”  I feel that it’s important for us right now at this juncture, as Ray says, to talk about important things. …There’s a lot that’s going in the world that’s actually very good. …The reality is that if you look at the world exponentially, things aren’t static. …I think it’s important for people to understand that going forward that just because we have a front row seat on all the things that ail us in the world, it doesn’t mean the world is becoming a worse place. The inverse is true. It’s becoming a greater place because we have a front row seat with 24 hour cable news outlets and sites like SingularityHub that let us know what’s going on anywhere in the world. A movie like Transcendent Man just reaffirms what we actually know as a species – that the sun’s coming up tomorrow and we can put another foot forward. We’ve been doing that since the dawn of time. [Quoting Kurzweil]: ‘We are the species that has transcended our limitations and broken boundaries. We do it all the time.’ We think of technology just being your iPad or Facebook but the truth is that technology goes way way back. Our society itself is a technology.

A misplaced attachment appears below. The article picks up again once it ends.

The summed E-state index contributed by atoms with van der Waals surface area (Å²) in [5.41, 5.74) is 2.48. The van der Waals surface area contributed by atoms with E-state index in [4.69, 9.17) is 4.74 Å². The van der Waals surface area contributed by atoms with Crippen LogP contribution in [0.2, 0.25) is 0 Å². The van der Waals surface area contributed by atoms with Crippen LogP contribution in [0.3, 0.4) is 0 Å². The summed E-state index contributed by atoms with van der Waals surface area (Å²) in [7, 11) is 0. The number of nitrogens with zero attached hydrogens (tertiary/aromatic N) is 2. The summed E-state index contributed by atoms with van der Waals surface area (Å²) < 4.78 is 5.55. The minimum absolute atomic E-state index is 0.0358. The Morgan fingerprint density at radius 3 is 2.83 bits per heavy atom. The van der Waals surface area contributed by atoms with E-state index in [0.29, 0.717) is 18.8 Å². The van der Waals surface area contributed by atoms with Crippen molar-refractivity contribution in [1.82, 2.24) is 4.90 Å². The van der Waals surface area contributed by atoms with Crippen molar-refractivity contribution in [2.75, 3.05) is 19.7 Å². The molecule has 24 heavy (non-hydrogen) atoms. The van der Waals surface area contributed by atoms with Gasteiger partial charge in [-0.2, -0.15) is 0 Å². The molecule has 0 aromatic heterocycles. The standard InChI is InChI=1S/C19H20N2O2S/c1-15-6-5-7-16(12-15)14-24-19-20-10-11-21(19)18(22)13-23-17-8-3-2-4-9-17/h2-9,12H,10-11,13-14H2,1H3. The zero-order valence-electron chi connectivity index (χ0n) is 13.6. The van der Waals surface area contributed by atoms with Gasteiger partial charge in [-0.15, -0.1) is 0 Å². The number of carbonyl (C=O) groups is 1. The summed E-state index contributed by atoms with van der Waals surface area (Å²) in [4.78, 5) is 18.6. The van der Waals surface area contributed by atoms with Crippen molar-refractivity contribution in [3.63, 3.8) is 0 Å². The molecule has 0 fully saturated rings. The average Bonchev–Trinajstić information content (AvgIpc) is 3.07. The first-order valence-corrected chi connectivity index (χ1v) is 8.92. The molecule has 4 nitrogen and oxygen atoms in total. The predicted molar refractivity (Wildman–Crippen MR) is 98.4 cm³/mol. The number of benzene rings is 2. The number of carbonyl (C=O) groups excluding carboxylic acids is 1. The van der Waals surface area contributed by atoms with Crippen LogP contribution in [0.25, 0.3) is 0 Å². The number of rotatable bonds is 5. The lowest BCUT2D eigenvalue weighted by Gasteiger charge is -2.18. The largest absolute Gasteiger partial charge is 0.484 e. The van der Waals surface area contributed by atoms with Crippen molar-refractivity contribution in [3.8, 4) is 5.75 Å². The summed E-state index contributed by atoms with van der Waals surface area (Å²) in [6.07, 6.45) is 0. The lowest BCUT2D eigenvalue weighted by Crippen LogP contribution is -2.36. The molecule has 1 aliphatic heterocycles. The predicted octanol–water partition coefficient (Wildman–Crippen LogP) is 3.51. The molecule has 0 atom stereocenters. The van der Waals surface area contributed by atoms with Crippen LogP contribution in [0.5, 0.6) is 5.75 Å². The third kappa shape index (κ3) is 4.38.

Animal husbandry is a technology. Agriculture. A Shakespeare poem is a form of technology. And when you see it that way you understand that this has been the human-machine civilization for a long long time. There’s no where you can go in the world that’s separated from technology. …This is our technology here to benefit us.

When we have a front row seat to problems all over the world – like the Gulf oil spill – we focus our minds on these challenges to overcome them as fast as we can. …We focus insanely, immediately, and we want to solve them. Nothing has the scalability like technology to solve these problems.